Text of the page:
POM. When we came back and began to have a look at the political landscape what we saw was part of the MK in rebellion and SDUs still roaming the townships, not brought under control, horrific violence (the Sunday Times report that a serious crime is committed every seventeen seconds), the taxi wars, the seeming inability of the police to bring the level of violence under control, Mandela's declaration over the weekend that the SAP was in fact waging war on the ANC, random strikes bringing cities to a halt, huge pay demands, a simmering war still going on in KwaZulu/Natal. It gave one a sense of the country sliding slowly, almost imperceptibly, towards anarchy, just breakdown.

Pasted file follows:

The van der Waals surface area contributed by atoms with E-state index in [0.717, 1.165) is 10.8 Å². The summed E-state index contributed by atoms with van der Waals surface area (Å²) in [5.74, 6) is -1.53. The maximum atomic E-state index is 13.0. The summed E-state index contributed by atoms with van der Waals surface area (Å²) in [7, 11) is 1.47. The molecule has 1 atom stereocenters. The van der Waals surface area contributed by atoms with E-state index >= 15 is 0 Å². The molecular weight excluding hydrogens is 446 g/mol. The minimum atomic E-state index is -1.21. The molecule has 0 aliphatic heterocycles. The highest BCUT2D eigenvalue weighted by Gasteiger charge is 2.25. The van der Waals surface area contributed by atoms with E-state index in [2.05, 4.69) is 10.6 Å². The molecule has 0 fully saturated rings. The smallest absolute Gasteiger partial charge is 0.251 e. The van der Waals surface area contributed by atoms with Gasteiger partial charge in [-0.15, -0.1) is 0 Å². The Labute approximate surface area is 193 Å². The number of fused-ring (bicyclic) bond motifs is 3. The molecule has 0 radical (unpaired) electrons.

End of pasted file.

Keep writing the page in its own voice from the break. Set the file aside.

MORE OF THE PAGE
CF. It depends on where you position yourself when you judge that. In a sense I would argue against that by saying before the election, four or five years ago, three years ago, before 1990 when we started this whole process, one could have said that this country will definitely slide towards anarchy and it's definitely going to end up in chaos and civil war and economic decline and whatever. And if one at that time said is it possible to turn it around and to work out a solution for it all, I think many people would have said, "No, impossible, but if possible it would be a very difficult task." So nobody in his realistic frame of mind could have expected that it would be easy after the election and I think some people have too high an expectation that we had the elections, the results have been accepted, it was a sort of miracle that everybody talked about and now everything is going to be hunky-dory and fine. No way. It's going to be a tremendously difficult and complicated process to keep on succeeding and keep on turning the whole thing around. But it's an impressive list of problems that you have mentioned and I think we're aware of that and it will take quite a struggle to successfully deal with it.